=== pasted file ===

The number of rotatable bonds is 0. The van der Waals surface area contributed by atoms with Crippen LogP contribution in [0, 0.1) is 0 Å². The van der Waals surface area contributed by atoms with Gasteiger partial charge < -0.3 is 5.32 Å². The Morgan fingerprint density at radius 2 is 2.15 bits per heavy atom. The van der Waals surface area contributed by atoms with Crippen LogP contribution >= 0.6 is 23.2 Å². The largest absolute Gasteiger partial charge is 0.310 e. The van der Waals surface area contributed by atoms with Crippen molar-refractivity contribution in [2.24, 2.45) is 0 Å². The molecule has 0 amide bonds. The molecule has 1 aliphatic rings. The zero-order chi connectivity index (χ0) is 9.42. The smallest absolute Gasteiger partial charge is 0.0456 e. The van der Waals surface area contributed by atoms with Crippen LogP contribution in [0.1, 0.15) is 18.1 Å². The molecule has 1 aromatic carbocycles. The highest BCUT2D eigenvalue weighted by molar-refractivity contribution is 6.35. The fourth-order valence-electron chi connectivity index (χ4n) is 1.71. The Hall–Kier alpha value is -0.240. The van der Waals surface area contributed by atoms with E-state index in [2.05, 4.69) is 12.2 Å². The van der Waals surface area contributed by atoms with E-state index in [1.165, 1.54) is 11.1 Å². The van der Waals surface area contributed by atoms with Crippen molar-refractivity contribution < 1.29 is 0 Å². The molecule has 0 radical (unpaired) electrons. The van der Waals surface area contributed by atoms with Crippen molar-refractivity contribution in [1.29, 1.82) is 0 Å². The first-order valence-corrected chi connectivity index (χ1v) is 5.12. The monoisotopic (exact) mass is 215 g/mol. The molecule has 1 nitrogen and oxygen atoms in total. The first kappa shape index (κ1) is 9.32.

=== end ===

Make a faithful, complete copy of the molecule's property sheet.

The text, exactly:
The number of rotatable bonds is 0. The van der Waals surface area contributed by atoms with Crippen LogP contribution in [0, 0.1) is 0 Å². The van der Waals surface area contributed by atoms with Gasteiger partial charge < -0.3 is 5.32 Å². The Morgan fingerprint density at radius 2 is 2.15 bits per heavy atom. The van der Waals surface area contributed by atoms with Crippen LogP contribution >= 0.6 is 23.2 Å². The largest absolute Gasteiger partial charge is 0.310 e. The van der Waals surface area contributed by atoms with Crippen molar-refractivity contribution in [2.24, 2.45) is 0 Å². The molecule has 0 amide bonds. The molecule has 1 aliphatic rings. The zero-order chi connectivity index (χ0) is 9.42. The smallest absolute Gasteiger partial charge is 0.0456 e. The van der Waals surface area contributed by atoms with Crippen LogP contribution in [0.1, 0.15) is 18.1 Å². The molecule has 1 aromatic carbocycles. The highest BCUT2D eigenvalue weighted by molar-refractivity contribution is 6.35. The fourth-order valence-electron chi connectivity index (χ4n) is 1.71. The Hall–Kier alpha value is -0.240. The van der Waals surface area contributed by atoms with E-state index in [2.05, 4.69) is 12.2 Å². The van der Waals surface area contributed by atoms with E-state index in [1.165, 1.54) is 11.1 Å². The van der Waals surface area contributed by atoms with Crippen molar-refractivity contribution < 1.29 is 0 Å². The molecule has 0 radical (unpaired) electrons. The van der Waals surface area contributed by atoms with Crippen molar-refractivity contribution in [1.29, 1.82) is 0 Å². The first-order valence-corrected chi connectivity index (χ1v) is 5.12. The monoisotopic (exact) mass is 215 g/mol. The molecule has 1 nitrogen and oxygen atoms in total. The first kappa shape index (κ1) is 9.32.